The Global X Lithium & Battery Tech ETF (LIT ) has had its share of struggles, shedding 15.50% over the past six months, sending its year-to-date loss to north of 10%, but the booming electric vehicle market can still support the lone lithium ETF.
LIT, which is nearly nine years old, tracks the Solactive Global Lithium Index. One of the oldest thematic ETFs, LIT is designed to provide exposure to “the full lithium cycle, from mining and refining the metal, through battery production,” according to Global X.
Electric vehicles are in the early innings of development and there are signs that there is a lot of pent up demand among consumers who want to embrace the technology. In 2017, electric vehicle sales represented 1.7% of all vehicle sales globally, exceeding 1 million for the first time and rising 51% year-over-year. The rate could continue to accelerate as a result of EVs becoming more economical than gas-powered cars and as a result of pro-climate regulatory changes pushing to ban gas-powered cars.
“Demand for metals used in battery electric vehicles could rise sixfold if electric cars reach 8% of road traffic by the mid-2020s, delivering huge dividends for producing countries like the Democratic Republic of Congo,” reports Reuters, citing Moody’s Investors Service. “The credit ratings agency said a worldwide shift to electric vehicles would likely drive up demand for cobalt, of which DRC is the world’s number one producer, as well as lithium, nickel, and copper.”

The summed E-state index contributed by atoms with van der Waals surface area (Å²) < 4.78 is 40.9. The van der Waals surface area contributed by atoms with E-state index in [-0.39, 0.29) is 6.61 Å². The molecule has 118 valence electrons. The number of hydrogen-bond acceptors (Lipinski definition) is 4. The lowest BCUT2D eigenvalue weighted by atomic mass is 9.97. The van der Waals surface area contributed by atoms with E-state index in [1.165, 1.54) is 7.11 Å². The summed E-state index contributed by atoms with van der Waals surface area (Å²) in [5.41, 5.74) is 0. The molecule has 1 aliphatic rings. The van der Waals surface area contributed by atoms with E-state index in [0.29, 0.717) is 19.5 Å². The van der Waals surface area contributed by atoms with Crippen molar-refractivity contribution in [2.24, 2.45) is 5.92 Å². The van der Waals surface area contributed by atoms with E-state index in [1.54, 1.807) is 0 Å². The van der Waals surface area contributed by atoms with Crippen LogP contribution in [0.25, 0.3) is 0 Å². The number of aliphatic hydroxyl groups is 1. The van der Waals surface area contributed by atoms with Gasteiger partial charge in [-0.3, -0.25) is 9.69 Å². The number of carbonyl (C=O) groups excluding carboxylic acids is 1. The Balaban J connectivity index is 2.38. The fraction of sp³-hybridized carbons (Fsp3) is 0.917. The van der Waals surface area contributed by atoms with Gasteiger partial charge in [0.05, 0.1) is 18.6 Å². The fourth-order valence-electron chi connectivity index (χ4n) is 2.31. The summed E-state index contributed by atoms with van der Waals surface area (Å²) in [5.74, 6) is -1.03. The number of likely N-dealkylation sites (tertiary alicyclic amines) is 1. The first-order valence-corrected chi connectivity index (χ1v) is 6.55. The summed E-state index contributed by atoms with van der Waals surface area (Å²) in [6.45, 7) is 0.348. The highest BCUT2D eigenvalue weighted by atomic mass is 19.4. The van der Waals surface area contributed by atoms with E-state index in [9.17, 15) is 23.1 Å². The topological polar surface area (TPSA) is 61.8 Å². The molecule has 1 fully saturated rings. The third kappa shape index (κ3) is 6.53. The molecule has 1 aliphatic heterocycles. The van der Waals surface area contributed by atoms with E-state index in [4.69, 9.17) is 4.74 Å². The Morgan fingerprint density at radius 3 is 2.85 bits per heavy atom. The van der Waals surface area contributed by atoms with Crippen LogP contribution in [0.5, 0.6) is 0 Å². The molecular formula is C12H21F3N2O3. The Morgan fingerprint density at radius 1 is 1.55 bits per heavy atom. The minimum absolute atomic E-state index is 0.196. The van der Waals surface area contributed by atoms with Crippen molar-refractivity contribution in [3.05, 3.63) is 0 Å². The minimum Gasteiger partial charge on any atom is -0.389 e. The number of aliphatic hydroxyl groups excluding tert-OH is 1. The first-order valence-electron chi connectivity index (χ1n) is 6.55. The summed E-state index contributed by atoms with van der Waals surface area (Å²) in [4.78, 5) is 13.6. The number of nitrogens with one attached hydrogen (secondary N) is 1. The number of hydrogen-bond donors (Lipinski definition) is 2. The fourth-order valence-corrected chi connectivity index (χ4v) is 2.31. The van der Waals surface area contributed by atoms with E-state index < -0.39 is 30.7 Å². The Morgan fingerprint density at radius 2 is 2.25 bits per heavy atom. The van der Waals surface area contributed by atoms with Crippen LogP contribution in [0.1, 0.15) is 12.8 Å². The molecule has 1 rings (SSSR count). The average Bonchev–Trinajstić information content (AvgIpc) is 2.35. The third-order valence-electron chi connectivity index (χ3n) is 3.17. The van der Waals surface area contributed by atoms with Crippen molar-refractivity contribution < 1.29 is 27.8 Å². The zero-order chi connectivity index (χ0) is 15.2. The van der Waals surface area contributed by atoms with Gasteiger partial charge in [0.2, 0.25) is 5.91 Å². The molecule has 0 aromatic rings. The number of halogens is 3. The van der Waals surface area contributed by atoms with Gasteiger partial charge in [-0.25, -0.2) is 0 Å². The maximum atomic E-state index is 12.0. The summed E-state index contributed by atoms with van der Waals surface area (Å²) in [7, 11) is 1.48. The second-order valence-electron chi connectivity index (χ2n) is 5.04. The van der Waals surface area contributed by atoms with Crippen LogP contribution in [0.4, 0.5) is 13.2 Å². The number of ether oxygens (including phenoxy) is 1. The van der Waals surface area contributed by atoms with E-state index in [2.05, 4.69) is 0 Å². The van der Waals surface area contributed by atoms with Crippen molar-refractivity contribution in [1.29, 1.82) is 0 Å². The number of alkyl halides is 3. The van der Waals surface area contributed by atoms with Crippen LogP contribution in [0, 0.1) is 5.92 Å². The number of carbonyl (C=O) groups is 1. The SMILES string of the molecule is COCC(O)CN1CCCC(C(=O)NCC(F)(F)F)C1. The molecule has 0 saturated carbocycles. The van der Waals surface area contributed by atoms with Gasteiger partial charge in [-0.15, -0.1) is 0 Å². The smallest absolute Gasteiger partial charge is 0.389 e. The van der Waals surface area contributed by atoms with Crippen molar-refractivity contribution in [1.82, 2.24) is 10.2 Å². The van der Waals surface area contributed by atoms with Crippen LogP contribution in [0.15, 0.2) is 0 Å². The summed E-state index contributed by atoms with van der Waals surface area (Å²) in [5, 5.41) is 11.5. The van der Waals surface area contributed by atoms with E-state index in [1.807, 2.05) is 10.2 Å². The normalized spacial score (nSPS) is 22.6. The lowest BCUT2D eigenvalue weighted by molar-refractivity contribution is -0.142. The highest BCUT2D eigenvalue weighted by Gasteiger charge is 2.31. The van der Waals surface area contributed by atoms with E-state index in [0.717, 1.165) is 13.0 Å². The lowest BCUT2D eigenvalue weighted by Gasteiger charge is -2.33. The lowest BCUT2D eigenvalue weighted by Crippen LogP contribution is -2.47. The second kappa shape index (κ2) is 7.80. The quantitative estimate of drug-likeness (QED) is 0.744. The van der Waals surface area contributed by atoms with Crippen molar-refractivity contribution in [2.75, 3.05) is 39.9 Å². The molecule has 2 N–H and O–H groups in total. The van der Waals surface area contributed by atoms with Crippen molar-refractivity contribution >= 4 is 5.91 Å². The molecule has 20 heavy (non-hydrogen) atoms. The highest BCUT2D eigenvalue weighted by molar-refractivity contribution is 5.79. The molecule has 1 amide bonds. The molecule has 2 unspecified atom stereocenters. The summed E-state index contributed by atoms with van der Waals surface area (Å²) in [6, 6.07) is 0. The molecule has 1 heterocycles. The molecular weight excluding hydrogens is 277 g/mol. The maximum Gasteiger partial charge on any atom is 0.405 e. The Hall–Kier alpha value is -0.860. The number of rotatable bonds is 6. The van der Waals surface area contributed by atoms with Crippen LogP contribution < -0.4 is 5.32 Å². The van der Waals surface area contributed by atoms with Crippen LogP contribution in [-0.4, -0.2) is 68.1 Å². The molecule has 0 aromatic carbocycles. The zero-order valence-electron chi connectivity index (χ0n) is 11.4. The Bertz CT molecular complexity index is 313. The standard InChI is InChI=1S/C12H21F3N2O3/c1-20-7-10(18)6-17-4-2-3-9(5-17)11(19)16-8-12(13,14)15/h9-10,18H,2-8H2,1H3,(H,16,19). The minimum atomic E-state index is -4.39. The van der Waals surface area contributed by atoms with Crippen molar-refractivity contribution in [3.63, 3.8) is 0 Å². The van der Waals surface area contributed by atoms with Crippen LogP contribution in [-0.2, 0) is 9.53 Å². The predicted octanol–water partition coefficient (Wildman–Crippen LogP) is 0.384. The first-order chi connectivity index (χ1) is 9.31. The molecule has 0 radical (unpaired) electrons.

Leaning On LIT
Lithium-ion battery capacity is vital because one of the primary factors car buyers consider when evaluating electric vehicles is how long those vehicles can run on a single charge. Tesla’s dominance in the booming electric vehicle market is becoming apparent.
“By 2030 cobalt production could be equivalent to nearly 16% of DRC’s total GDP last year, more than half of its goods exports and 133% of its government revenue, and significantly boost its fiscal and current account balances, Moody’s wrote,” according to Reuters.
The iShares MSCI Chile Capped ETF (ECH ) is another way for investors to play the materials side of the EV market.
“Among other battery metal producers, Chile will likely see a more moderate impact, with production of battery metals likely accounting for more than 5% of 2018 merchandise exports and total government revenue by 2030, according to Moody’s,” reports Reuters.
This article originally appeared on ETFTrends.com.